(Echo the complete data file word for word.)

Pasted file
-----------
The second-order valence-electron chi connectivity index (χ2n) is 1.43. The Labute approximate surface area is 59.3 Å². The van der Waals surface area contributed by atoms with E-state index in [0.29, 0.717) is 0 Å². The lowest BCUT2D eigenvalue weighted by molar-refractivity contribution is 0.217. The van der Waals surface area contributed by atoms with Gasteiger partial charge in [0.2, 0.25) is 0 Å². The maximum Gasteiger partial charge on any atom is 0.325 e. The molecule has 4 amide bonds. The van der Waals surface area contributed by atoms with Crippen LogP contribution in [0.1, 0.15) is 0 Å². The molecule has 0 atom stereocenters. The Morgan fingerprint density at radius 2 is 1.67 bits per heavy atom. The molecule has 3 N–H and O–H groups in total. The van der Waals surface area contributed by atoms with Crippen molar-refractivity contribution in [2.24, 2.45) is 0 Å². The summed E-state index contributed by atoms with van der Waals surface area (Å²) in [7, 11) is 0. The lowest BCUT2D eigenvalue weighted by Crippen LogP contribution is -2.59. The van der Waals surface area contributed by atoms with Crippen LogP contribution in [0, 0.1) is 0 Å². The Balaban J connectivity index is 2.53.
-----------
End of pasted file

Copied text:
The second-order valence-electron chi connectivity index (χ2n) is 1.43. The Labute approximate surface area is 59.3 Å². The van der Waals surface area contributed by atoms with E-state index in [0.29, 0.717) is 0 Å². The lowest BCUT2D eigenvalue weighted by molar-refractivity contribution is 0.217. The van der Waals surface area contributed by atoms with Gasteiger partial charge in [0.2, 0.25) is 0 Å². The maximum Gasteiger partial charge on any atom is 0.325 e. The molecule has 4 amide bonds. The van der Waals surface area contributed by atoms with Crippen LogP contribution in [0.1, 0.15) is 0 Å². The molecule has 0 atom stereocenters. The Morgan fingerprint density at radius 2 is 1.67 bits per heavy atom. The molecule has 3 N–H and O–H groups in total. The van der Waals surface area contributed by atoms with Crippen molar-refractivity contribution in [2.24, 2.45) is 0 Å². The summed E-state index contributed by atoms with van der Waals surface area (Å²) in [7, 11) is 0. The lowest BCUT2D eigenvalue weighted by Crippen LogP contribution is -2.59. The van der Waals surface area contributed by atoms with Crippen LogP contribution in [0, 0.1) is 0 Å². The Balaban J connectivity index is 2.53.